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Throughout my travel planning, I create section tabs to go along with the information that I need to organize. I develop our itinerary by creating a section with a spreadsheet page (I told you – so geeky!). When I receive emails with travel details such as flight info, hotel reservations, and car rental confirmations, those emails get filed away in the trip notebook. Since I use Outlook for email, I can easily organize those emails by clicking the Send to OneNote button and selecting the notebook and section in which I want a copy of the email to appear. If you aren’t using Outlook, check here for instructions on how to send emails to OneNote.

Here’s how it looks when I send an email from Outlook to OneNote (note that I’m “Mr. Susan Marks” for some reason in the email):

03_onenote_travel_blog04_onenote_travel_blog

Sometimes I keep each of the trip’s confirmations in their own separate sections (e.g., flight, hotel, car rental, etc.), and other times it makes more sense to bundle it together into one section with a page for each confirmation. The organization possibilities are quite flexible, so you can do whatever makes the most sense to you. For our Iceland trip, I have a separate Hotels tab since we’ll be staying in several hotels. I gave each hotel its own page within the section so that I can easily find the information. The next image is an example of a section with multiple pages. Look on the right-hand side and you’ll see pages for some of our outings in Grand Cayman. Some of the sections are email confirmations from things that we booked, and other sections are just my notes on places we wanted to see. Oh, and the Port Authority page is just the cruise ship schedule for the week we were there so I’d know when the beaches might be most crowded.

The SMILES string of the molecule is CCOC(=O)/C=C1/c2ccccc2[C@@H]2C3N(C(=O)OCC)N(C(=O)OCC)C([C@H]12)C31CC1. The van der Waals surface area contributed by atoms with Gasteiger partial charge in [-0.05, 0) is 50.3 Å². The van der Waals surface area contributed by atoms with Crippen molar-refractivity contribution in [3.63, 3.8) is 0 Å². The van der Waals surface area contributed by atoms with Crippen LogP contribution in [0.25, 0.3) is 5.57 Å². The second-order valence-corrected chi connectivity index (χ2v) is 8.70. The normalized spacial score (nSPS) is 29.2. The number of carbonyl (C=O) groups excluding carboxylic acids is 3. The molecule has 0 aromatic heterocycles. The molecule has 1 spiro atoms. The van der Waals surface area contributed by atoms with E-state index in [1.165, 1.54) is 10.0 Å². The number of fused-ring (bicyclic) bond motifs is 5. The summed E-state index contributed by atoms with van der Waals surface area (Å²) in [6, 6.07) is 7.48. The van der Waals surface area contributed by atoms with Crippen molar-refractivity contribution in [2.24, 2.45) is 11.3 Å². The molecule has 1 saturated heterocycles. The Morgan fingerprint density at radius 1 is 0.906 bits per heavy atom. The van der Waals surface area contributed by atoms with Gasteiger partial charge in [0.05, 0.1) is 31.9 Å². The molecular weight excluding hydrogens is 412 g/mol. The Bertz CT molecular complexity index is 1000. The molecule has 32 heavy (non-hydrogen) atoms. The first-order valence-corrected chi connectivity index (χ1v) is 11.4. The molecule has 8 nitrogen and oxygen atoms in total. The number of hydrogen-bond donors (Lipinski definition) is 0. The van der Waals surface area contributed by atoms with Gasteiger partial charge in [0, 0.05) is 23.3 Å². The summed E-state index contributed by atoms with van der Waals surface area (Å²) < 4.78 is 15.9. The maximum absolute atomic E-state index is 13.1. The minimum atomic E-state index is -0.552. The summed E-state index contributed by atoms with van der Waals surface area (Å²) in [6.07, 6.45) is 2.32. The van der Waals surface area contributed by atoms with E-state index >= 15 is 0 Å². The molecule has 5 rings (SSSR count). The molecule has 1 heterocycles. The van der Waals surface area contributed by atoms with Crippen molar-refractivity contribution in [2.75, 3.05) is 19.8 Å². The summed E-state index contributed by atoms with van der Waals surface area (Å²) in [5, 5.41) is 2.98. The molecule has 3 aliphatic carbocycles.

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Other sections I usually create: sites we want to see, website links or articles related to our destination, photo & video ideas, to-do lists, and packing lists. Pages within sections can easily be moved or copied into other notebooks, so I end up reusing my packing lists for trips with similar needs (e.g., beach, ski, adventure, etc.).  And when it’s time to pack, I can either use the app to check off the items as I pack, or sometimes I print the page and use it as a paper checklist. Speaking of printing, I’m a huge fan of technology obviously, but I also firmly believe in having a Plan B in the case of tech failure, so I do print several pages in my travel notebook before we leave. For that reason, it’s awesome to have everything gathered in one place so when I’m ready to print, I just have to select the sections or pages that I need to have in printed copy.